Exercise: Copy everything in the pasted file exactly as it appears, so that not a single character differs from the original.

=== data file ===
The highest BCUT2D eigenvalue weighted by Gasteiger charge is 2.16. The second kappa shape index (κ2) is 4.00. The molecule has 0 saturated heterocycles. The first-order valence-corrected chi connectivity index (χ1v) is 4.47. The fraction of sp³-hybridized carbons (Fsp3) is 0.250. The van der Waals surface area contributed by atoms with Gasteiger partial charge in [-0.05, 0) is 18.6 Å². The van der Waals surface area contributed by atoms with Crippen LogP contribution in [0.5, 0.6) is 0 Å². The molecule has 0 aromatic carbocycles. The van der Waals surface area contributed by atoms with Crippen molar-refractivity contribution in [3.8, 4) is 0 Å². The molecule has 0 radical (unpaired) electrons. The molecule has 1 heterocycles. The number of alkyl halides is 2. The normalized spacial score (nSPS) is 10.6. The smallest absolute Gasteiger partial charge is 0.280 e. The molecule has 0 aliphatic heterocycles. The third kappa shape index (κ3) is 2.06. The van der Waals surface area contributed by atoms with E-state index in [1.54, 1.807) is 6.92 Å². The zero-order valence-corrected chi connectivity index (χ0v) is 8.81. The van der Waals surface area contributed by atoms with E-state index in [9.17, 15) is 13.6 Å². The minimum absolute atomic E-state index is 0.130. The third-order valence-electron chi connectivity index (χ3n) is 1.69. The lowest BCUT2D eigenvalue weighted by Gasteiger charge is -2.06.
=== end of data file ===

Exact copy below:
The highest BCUT2D eigenvalue weighted by Gasteiger charge is 2.16. The second kappa shape index (κ2) is 4.00. The molecule has 0 saturated heterocycles. The first-order valence-corrected chi connectivity index (χ1v) is 4.47. The fraction of sp³-hybridized carbons (Fsp3) is 0.250. The van der Waals surface area contributed by atoms with Gasteiger partial charge in [-0.05, 0) is 18.6 Å². The van der Waals surface area contributed by atoms with Crippen LogP contribution in [0.5, 0.6) is 0 Å². The molecule has 0 aromatic carbocycles. The van der Waals surface area contributed by atoms with Crippen molar-refractivity contribution in [3.8, 4) is 0 Å². The molecule has 0 radical (unpaired) electrons. The molecule has 1 heterocycles. The number of alkyl halides is 2. The normalized spacial score (nSPS) is 10.6. The smallest absolute Gasteiger partial charge is 0.280 e. The molecule has 0 aliphatic heterocycles. The third kappa shape index (κ3) is 2.06. The van der Waals surface area contributed by atoms with E-state index in [1.54, 1.807) is 6.92 Å². The zero-order valence-corrected chi connectivity index (χ0v) is 8.81. The van der Waals surface area contributed by atoms with E-state index in [9.17, 15) is 13.6 Å². The minimum absolute atomic E-state index is 0.130. The third-order valence-electron chi connectivity index (χ3n) is 1.69. The lowest BCUT2D eigenvalue weighted by Gasteiger charge is -2.06.